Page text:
Police in Trussville, Alabama arrested Stephanie Shae Thomas for aggravated cruelty to animals in connection with the death of a dog in a Walmart parking lot.
Shortly after 11 a.m. on Wednesday, July 4th, authorities received a call of a dog inside a vehicle parked outside with the A/C off. When officers arrived, they discovered several citizens trying to help the dog at all costs. Through a Facebook live by Stacy Guthrie, you can see bystanders trying to break the windows using flashlights and tire irons. Authorities did try to page the owner of the vehicle through the store speakers, later breaking the window when there was no response. The dog was removed from the vehicle, but due to the amount of time spent inside the heat, he died from lack of oxygen.
According to police, Thomas admitted to parking the car and leaving the dog inside unattended. Police say the dog was left inside at approximately 4 in the Morning and Thomas did not return to the vehicle until 12 in the Afternoon. Thomas told authorities she has “lost track of time” offering no other explanation as to why she was in the store for so long or choosing to leave the dog locked in the car.
Thomas was arrested by Trussville police and was transported to Jefferson county Jail where she is being held on $25,000 bond.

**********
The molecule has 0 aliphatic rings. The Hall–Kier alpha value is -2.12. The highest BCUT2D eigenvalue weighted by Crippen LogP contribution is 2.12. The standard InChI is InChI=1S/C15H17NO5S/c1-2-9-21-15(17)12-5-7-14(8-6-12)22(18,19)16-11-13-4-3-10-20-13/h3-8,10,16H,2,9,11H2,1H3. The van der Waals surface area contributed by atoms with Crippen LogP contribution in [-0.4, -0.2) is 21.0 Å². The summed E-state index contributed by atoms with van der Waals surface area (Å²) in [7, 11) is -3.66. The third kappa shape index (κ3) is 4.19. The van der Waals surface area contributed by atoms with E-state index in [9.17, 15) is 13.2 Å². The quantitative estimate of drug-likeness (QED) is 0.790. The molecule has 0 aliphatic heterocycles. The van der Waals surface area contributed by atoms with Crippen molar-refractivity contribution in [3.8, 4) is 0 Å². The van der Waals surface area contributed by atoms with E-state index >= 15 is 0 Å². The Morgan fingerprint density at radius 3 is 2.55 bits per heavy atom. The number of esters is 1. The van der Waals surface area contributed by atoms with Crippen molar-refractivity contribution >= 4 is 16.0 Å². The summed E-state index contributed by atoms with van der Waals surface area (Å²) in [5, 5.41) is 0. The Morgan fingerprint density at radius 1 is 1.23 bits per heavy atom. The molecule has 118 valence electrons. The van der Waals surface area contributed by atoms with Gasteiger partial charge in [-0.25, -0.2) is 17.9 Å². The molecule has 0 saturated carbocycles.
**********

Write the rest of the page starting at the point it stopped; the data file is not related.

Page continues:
Animal Advocates of Alabama commented on the situation, stating the Good Samaritan law does allow anyone to break into car if they see a person, but does not apply to animals. Officials would like to change the law, due to situations like these.
In an interview with CBS 42, Animal Advocate of Alabama, Veronica Kennedy, commented,
“What we forget is a dog has to live in our world, but we don’t live in a dog’s world so there is a breakdown in communication. Just because they don’t have the same language as us, they do have a language, and they know when they’re too hot and they know when they’re sick and they know when they’re about to die. How anyone can allow that to happen is truly behind my comprehension.
Although animal cruelty, endangerment, abuse and neglect are illegal in all 50 states, only 28 states have enacted laws that specifically prohibit leaving dogs in hot cars. Most prohibit anyone from taking measures to free an animal trapped inside. Only 11 states (Arizona, California, Colorado ,Florida, Indiana, Massachusetts, New York, Ohio, Tennessee, Vermont, and Wisconsin) have granted legal rights to citizen to use any means necessary to save a distressed dog. It’s no secret leaving an animal unattended in parked car without protection is sign of animal abuse and cruelty. Regardless of your state laws, one must understand the serious situation when it comes to leaving an animal inside. We wouldn’t want to be stuck inside a hot car, so then why would they?
What can you do to help these unattended animals?
- Try and locate the dog’s owner. Look at your surroundings, wait and see if anyone is near the vehicle that may unlock it.
- If there is no one near, call local your local law enforcement and animal control. Make sure to report the incident as quickly as you can so help can get there immediately . If needed, take down the license plate number to contact the owner of the vehicle.
- Remain near the vehicle and keep and eye on the animal until help arrives. Look for heat exhaustion, such as heavy panting, glazed eyes, unconsciousness, and staggering.
- If the dog is in imminent danger and help has not yet arrived, use your own judgment. Consider the legal ramifications of breaking the window and save the dog if needed.